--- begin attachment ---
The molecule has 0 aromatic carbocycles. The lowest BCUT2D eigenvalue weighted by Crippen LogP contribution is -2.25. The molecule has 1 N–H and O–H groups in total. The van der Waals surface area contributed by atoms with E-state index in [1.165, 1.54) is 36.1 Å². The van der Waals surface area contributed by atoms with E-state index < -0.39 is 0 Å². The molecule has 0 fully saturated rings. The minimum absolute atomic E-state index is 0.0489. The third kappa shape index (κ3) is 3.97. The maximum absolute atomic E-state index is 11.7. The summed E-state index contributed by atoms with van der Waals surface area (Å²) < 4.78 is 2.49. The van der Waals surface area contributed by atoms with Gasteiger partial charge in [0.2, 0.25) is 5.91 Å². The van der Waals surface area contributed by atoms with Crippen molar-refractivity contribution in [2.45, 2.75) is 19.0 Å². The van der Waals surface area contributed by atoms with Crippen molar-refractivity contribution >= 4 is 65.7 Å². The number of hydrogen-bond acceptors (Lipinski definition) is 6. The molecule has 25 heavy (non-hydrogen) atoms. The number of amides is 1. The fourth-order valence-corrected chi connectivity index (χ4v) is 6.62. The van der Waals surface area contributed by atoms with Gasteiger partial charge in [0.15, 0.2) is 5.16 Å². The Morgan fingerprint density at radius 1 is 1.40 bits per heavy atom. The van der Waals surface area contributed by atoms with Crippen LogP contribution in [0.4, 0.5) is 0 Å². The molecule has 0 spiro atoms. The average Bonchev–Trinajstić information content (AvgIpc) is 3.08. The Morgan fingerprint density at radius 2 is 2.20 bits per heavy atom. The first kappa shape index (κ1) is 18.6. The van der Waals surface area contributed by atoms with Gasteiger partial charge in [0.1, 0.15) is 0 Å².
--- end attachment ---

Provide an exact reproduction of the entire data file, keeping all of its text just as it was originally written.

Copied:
The molecule has 0 aromatic carbocycles. The lowest BCUT2D eigenvalue weighted by Crippen LogP contribution is -2.25. The molecule has 1 N–H and O–H groups in total. The van der Waals surface area contributed by atoms with E-state index in [1.165, 1.54) is 36.1 Å². The van der Waals surface area contributed by atoms with E-state index < -0.39 is 0 Å². The molecule has 0 fully saturated rings. The minimum absolute atomic E-state index is 0.0489. The third kappa shape index (κ3) is 3.97. The maximum absolute atomic E-state index is 11.7. The summed E-state index contributed by atoms with van der Waals surface area (Å²) < 4.78 is 2.49. The van der Waals surface area contributed by atoms with Gasteiger partial charge in [0.2, 0.25) is 5.91 Å². The van der Waals surface area contributed by atoms with Crippen molar-refractivity contribution in [2.45, 2.75) is 19.0 Å². The van der Waals surface area contributed by atoms with Crippen molar-refractivity contribution >= 4 is 65.7 Å². The number of hydrogen-bond acceptors (Lipinski definition) is 6. The molecule has 25 heavy (non-hydrogen) atoms. The number of amides is 1. The fourth-order valence-corrected chi connectivity index (χ4v) is 6.62. The van der Waals surface area contributed by atoms with Gasteiger partial charge in [0.15, 0.2) is 5.16 Å². The Morgan fingerprint density at radius 1 is 1.40 bits per heavy atom. The van der Waals surface area contributed by atoms with Crippen LogP contribution in [0.4, 0.5) is 0 Å². The molecule has 0 spiro atoms. The average Bonchev–Trinajstić information content (AvgIpc) is 3.08. The Morgan fingerprint density at radius 2 is 2.20 bits per heavy atom. The first kappa shape index (κ1) is 18.6. The van der Waals surface area contributed by atoms with Gasteiger partial charge in [0.1, 0.15) is 0 Å².